Jump to content

hauserplenty

Full Members
  • Posts

    882
  • Joined

  • Last visited

Everything posted by hauserplenty

  1. Pontiac Chieftain threads are for WINNARZ. First a Renault, now a 50's car with a straight 8. PHWOAR! Add to that some badass test equipment...and winding your own coils with a drill motor... This thread is pure AUTOSHITE GOLD. Like a brick in the street I just tripped over. RESPECT. MOAR! ...Other nixe tube voltmeters may also be available... ...as for the Renault, I would, but it's so far away...
  2. Updated, and given 'The Full Quentin' while I was at it. [/aschangelog]
  3. https://m.youtube.com/watch?v=DGVeZ4XLo4Y
  4. I once worked for a used car lot that had a line on post-GM Daewoo parts. (In 2005.) It was to Daewoos what that guy in Pennsylvania is to Sterlings. Anyroad, top tip: when you change the timing belts, replace the water pump too. The next Daewoo lump you preserve may be your own. Nubira better car, if-n only y'could...
  5. Yeah, that's a foul anchor all right... Chevrolet make vans too, I reckon *cough*
  6. Barry Cade is correct, and I should add by clarification that this is in fact a way to load test the battery in situ, but the use of either a digital battery tester or a carbon pile load tester is a more direct means of accomplishing the same. Many roads, one destination. An open-circuit voltage test, which is simply connecting a multimeter to the battery without any other loads such as described above, is inaccurate, as it does not load the battery enough for the fault to become evident. A 12V battery has 6 cells at 2.1V each, for a total of 12.66 fully charged, but a multimeter is designed not to load circuits so does not provide voltage under load on its own, only voltage at rest. Which tells you something, I grant you, just not what you need to know in this case. You first need to rule out a duff battery, and the quickest way to do this is with a jump start, then by the most feasible method of load testing (in situ or external load tester.)
  7. There could be a defective cell in the battery. I recommend you load test it. The dash lights may not draw enough current to cause dimming and could thus be misleading. Do the lights dim when you turn the key? Also try removing, filing, then replacing each connector.
  8. Yeah, dude, we sure do: https://m.youtube.com/watch?v=g8t-Fkf7wYg I was just thinking of posting this, but I thought it not wert a lite. Or starting a new thread for. Ta, wack!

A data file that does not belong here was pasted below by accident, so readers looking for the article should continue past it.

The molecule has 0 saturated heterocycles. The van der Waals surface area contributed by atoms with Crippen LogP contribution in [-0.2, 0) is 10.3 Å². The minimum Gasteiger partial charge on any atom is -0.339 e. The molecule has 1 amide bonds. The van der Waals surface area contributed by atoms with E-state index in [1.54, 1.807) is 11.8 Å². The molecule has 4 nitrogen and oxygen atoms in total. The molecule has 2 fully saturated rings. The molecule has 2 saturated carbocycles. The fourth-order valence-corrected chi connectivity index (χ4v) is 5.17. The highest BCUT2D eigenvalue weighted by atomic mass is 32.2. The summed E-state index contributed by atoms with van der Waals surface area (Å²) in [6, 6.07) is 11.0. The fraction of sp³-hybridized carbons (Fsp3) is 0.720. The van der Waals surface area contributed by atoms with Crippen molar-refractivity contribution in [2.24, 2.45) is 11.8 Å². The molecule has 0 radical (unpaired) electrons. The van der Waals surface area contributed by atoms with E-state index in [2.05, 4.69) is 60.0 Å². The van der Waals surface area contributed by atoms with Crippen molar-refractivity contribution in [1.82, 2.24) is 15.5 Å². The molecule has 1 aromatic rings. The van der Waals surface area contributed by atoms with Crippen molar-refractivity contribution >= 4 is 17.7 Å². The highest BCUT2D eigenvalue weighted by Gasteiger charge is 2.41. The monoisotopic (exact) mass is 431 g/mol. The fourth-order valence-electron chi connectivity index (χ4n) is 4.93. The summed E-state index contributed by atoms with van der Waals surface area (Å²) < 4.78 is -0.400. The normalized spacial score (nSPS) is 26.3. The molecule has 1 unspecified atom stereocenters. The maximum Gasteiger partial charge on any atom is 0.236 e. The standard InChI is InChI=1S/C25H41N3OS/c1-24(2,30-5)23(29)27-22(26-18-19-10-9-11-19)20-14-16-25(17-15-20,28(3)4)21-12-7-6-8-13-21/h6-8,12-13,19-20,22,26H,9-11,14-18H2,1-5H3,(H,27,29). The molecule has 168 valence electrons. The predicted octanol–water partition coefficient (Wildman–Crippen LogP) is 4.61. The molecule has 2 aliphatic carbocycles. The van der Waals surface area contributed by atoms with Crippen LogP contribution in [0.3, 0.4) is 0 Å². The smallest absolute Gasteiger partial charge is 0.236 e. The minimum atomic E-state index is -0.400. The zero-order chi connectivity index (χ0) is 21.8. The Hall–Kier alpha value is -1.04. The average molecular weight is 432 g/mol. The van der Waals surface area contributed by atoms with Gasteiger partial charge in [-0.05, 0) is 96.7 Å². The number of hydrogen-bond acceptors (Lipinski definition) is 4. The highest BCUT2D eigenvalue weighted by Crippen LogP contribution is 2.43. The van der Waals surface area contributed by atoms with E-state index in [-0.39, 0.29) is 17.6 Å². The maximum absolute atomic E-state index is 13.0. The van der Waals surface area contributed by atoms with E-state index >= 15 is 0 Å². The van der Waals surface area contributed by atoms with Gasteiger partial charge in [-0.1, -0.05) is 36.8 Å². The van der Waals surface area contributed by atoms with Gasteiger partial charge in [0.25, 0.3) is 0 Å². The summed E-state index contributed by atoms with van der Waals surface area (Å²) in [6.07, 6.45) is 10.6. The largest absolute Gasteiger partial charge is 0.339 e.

9. Flounce, as in: moto-scat?? Updates to follow as fast* as my London Whale fingers can fly. *Sodding autocorrect
  10. I must admit, I've been wanting* a car with the engine in backwards for quite some time. I suppose you might know of...several. And as you seem like the right person to ask, "Why'd they do that??" Or is this just one of life's enduring mechanical mysteries?... Cracking chod. MOAR! *dreading.
  11. Cheers, AS, from the lower left-hand corner of the former* colonies. So, I've got this: With one of these: But I might soon have this: With one of these: WCPGW?
  12. Das Beste Oder Nicht! [/Mercedes Apologist] I've heard that the later C-class is not a patch on the earlier E-class, but the NVH is much reduced over the '90's-era cars. [/apples to oranges] I like the 1990's C-class a bit better, but that's ace even at twice the price. For the C-class, our only engine choices in California are a 2.8 or a 3.2 V6, one of the best engines in any car I've ever driven. I drive a '98 E320 wagon estate. Cheers, and happy motoring!
  13. Maybe it's just an air pocket trapped in there? Try bleeding the system by idling it for 10 minutes or so with the radiator cap off, and the heater on full. Then run it up to 3K and hold it there for 30 seconds...repeat this until the coolant rises and then settles back down. Top it off with Prestone's finest, and Bob's yer uncle.
  14. If you hear it only when the car hits a bump, I'd look at the suspension: Struts, bushings, etc. Usually a bearing noise varies with vehicle speed. I had to replace all four wheel bearings on my 1990 300TE. The rear two required a 20 ton press, the fronts were conventional but for the reassembly procedure, which specified a very precise measurement. If it turns out that you need to replace an entire control arm for the sake of a wheel bearing, I wouldn't be too surprised since M-B probably would rather not have wheels coming off their cars due to some grease monkey who didn't follow their instructions. They make more money; you spend more at the dealer service department--everyone* wins. * ...in the boardrooms...
  15. hauserplenty

    LED

    Make sure you get the polarity correct on the diode. You could also find a known good gauge cluster and substitute that.
  16. Check the ground straps too. Any loose/corroded contacts on the engine or frame can cause similar problems, though obviously replacing the battery is called for.
  17. Using coat hanger wire instead will likely prove more durable than a plastic zip-tie which is certain to break within six months. You may also try zip-tying first, then winding the wire around the hanger. Cheap insurance for when the zip-tie breaks.
  18. Flash-to-pass came in after 1986 because the accountants finally admitted it was a good idea. Standard now on all cars equipped with airbags and multifunction/combination switches.
  19. ...Yes, but we don't...really...talk about that on here. ...Oh, you must mean cars. I could dig on a 1975 Buick Century. Or a 1941 Buick LaSalle. Other than that, sorry to see you give up but ya do what ya gotta do.
×
×
  • Create New...